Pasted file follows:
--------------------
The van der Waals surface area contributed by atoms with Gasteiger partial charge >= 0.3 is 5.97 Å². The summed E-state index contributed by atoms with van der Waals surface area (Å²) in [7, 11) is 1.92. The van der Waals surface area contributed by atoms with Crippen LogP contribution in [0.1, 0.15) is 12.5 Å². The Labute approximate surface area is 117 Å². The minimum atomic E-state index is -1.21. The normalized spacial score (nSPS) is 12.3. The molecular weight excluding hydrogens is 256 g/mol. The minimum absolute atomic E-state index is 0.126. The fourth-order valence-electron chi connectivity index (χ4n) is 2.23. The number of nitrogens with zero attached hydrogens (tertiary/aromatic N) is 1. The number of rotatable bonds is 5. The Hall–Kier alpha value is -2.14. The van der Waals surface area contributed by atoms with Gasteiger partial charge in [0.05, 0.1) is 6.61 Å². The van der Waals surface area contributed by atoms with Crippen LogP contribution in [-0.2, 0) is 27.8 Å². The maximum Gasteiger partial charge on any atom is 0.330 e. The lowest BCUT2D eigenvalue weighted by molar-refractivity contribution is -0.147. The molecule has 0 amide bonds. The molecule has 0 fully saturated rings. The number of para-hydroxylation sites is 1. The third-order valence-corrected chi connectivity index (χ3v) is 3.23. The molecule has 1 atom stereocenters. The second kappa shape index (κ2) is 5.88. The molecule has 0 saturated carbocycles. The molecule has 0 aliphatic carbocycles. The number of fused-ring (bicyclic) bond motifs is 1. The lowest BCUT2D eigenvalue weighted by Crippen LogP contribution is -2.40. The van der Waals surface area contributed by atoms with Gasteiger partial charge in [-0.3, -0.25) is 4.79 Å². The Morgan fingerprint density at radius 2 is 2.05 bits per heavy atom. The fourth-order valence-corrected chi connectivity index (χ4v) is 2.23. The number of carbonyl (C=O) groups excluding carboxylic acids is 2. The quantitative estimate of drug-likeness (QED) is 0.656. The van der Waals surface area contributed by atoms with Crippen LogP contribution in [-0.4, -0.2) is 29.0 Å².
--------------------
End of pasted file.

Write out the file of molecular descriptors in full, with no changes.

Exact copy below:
The van der Waals surface area contributed by atoms with Gasteiger partial charge >= 0.3 is 5.97 Å². The summed E-state index contributed by atoms with van der Waals surface area (Å²) in [7, 11) is 1.92. The van der Waals surface area contributed by atoms with Crippen LogP contribution in [0.1, 0.15) is 12.5 Å². The Labute approximate surface area is 117 Å². The minimum atomic E-state index is -1.21. The normalized spacial score (nSPS) is 12.3. The molecular weight excluding hydrogens is 256 g/mol. The minimum absolute atomic E-state index is 0.126. The fourth-order valence-electron chi connectivity index (χ4n) is 2.23. The number of nitrogens with zero attached hydrogens (tertiary/aromatic N) is 1. The number of rotatable bonds is 5. The Hall–Kier alpha value is -2.14. The van der Waals surface area contributed by atoms with Gasteiger partial charge in [0.05, 0.1) is 6.61 Å². The van der Waals surface area contributed by atoms with Crippen LogP contribution in [-0.2, 0) is 27.8 Å². The maximum Gasteiger partial charge on any atom is 0.330 e. The lowest BCUT2D eigenvalue weighted by molar-refractivity contribution is -0.147. The molecule has 0 amide bonds. The molecule has 0 fully saturated rings. The number of para-hydroxylation sites is 1. The third-order valence-corrected chi connectivity index (χ3v) is 3.23. The molecule has 1 atom stereocenters. The second kappa shape index (κ2) is 5.88. The molecule has 0 saturated carbocycles. The molecule has 0 aliphatic carbocycles. The number of fused-ring (bicyclic) bond motifs is 1. The lowest BCUT2D eigenvalue weighted by Crippen LogP contribution is -2.40. The van der Waals surface area contributed by atoms with Gasteiger partial charge in [-0.3, -0.25) is 4.79 Å². The Morgan fingerprint density at radius 2 is 2.05 bits per heavy atom. The fourth-order valence-corrected chi connectivity index (χ4v) is 2.23. The number of carbonyl (C=O) groups excluding carboxylic acids is 2. The quantitative estimate of drug-likeness (QED) is 0.656. The van der Waals surface area contributed by atoms with Crippen LogP contribution in [-0.4, -0.2) is 29.0 Å².